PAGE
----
I’ve been a practicing Christian now for 23.5 years, a Christian in response to living with the dead, repressive and bizarre Hebrew-Israelite religion between the ages of eleven and fourteen. It was a conversion born out of desperation and a sense of hopelessness. For whatever reason, I needed something and someone to believe in who couldn’t and wouldn’t betray me, wouldn’t let me down as an imposter of some sort or another.
It all came to a head on my fourteenth birthday, December 27th of ’83. After a mugging incident and my Humanities classmates treating me like a real human being for a couple of weeks, I found myself in more despair that what had become normal over the past year and a half. Combined with my stepfather threatening to beat me up again because I allowed four boys to jump me at night and steal $13 from me–this despite defending myself vigorously for about three minutes before one of them reached in my pocket to take the money–I was just tired of feeling alone in the world.
That day, my birthday, was to be the day I would attempt to take my own life. I thought about two methods really. One involved getting hold of a samurai sword and committing seppuku, or suicide by ritual self-disembowelment. I certainly felt ashamed enough. But it was too messy, too painful, too much for skinny me. The other was an elaboration on my earlier thoughts of jumping off the bridge on East Lincoln that connected my part of Mount Vernon to Pelham. The Hutchinson River Parkway ran underneath.
I went down and around this stone bridge that cold and hazy afternoon. There was a path, a hiker’s walkway under the parkway and a pedestrian bridge that went under the overpass, crossing the Hutchinson River (really a stream at this point of its run) into Pelham. I looked at the bridge height sign from that spot as cars flew by on the parkway. It read “13.2 feet.” Then I walked from the river and made it back up to the bridge. I looked down at the cars underneath as I put myself, one leg at a time, atop the short stone wall, meant to keep young kids from falling off the bridge I guess. As I stood there, I kept thinking “What do I have to live for anyway?” Tears started to well up as I continued to look down at the cars zooming by on both sides of the four-lane parkway.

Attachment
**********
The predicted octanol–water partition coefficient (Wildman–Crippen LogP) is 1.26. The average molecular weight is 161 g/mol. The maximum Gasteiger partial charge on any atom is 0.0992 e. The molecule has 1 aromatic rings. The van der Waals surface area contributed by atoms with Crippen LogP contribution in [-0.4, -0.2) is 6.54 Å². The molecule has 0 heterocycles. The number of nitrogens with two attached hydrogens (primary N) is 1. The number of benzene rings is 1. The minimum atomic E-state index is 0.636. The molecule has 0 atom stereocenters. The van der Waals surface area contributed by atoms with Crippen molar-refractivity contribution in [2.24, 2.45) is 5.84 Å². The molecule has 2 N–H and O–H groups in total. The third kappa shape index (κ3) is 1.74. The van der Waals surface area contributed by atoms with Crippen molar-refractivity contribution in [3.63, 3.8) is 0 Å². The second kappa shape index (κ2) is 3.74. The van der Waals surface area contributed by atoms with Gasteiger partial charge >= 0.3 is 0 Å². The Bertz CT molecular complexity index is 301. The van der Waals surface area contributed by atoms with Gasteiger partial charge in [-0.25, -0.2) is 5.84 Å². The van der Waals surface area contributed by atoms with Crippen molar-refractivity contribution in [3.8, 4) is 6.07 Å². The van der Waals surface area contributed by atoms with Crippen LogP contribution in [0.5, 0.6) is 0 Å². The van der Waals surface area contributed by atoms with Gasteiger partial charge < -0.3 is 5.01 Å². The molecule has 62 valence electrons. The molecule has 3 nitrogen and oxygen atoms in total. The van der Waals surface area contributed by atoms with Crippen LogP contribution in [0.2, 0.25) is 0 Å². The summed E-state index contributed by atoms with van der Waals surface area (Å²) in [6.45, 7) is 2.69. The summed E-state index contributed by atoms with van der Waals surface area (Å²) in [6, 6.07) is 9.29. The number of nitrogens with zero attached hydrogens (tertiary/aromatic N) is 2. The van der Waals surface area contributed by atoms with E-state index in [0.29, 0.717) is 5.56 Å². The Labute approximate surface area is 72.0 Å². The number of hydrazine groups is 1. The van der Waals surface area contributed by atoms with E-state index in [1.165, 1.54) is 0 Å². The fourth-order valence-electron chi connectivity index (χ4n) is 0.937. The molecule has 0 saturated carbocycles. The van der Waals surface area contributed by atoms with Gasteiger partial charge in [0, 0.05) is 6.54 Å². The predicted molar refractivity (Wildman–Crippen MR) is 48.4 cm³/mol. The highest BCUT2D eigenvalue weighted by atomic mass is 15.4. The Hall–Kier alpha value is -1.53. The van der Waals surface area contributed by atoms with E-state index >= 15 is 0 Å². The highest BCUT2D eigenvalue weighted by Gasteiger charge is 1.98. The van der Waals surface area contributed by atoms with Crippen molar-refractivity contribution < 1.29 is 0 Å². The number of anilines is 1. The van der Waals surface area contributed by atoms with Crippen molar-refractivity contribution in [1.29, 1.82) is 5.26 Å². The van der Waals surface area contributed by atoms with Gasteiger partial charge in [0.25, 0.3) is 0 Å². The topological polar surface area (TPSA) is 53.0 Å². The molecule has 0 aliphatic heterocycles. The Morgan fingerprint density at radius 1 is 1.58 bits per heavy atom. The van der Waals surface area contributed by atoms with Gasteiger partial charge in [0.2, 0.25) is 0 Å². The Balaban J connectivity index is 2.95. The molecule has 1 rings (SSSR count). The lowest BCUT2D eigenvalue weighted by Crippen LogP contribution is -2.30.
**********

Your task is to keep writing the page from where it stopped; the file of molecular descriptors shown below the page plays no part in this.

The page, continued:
Then I had thoughts. And having any thoughts at all, especially thoughts of anything other than suicide, will short-circuit any attempt to kill yourself. One was of the remote possibility that taking my life could actually hurt someone else, my mother, my family, maybe even my classmates or teachers. A second, even more sobering thought was that I could survive the thirteen-foot jump. Only to be run over by a car going at fifty or fifty-five. And I could possibly survive that, too. But I could end up brain-damaged or paralyzed or a vegetable in a coma. There were too many risks involved to just jump off the bridge. For a few seconds I stood there, lost and not sure of what to do next. My next thought, my third one, was that maybe, just maybe, this is what hitting bottom really feels like. Maybe something good for me and my life was just around the corner. Maybe if I hold out a little longer, I’ll find a reason to live my life and live it well. My fourth thought brought me to Maurice. “Wouldn’t that be the best revenge, that I overcome every situation in my life and become successful? Wouldn’t making the ultimate comeback from the edge of the cliff be better than ending it all now?,” I thought.